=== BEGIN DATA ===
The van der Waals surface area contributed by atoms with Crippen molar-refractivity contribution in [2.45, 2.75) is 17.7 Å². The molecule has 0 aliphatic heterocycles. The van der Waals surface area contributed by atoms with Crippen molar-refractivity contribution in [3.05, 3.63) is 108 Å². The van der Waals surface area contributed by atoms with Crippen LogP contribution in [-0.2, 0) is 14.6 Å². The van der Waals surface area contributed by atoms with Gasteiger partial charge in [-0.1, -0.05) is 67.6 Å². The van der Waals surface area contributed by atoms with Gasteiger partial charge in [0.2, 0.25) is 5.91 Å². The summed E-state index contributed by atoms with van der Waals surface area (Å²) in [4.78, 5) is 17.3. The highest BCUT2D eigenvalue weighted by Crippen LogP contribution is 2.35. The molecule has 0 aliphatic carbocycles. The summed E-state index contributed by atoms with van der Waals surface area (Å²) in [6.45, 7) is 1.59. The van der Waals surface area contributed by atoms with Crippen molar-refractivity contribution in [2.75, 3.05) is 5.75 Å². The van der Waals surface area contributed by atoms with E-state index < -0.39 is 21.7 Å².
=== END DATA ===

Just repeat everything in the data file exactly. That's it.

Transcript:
The van der Waals surface area contributed by atoms with Crippen molar-refractivity contribution in [2.45, 2.75) is 17.7 Å². The molecule has 0 aliphatic heterocycles. The van der Waals surface area contributed by atoms with Crippen molar-refractivity contribution in [3.05, 3.63) is 108 Å². The van der Waals surface area contributed by atoms with Crippen LogP contribution in [-0.2, 0) is 14.6 Å². The van der Waals surface area contributed by atoms with Gasteiger partial charge in [-0.1, -0.05) is 67.6 Å². The van der Waals surface area contributed by atoms with Gasteiger partial charge in [0.2, 0.25) is 5.91 Å². The summed E-state index contributed by atoms with van der Waals surface area (Å²) in [4.78, 5) is 17.3. The highest BCUT2D eigenvalue weighted by Crippen LogP contribution is 2.35. The molecule has 0 aliphatic carbocycles. The summed E-state index contributed by atoms with van der Waals surface area (Å²) in [6.45, 7) is 1.59. The van der Waals surface area contributed by atoms with Crippen molar-refractivity contribution in [2.75, 3.05) is 5.75 Å². The van der Waals surface area contributed by atoms with E-state index < -0.39 is 21.7 Å².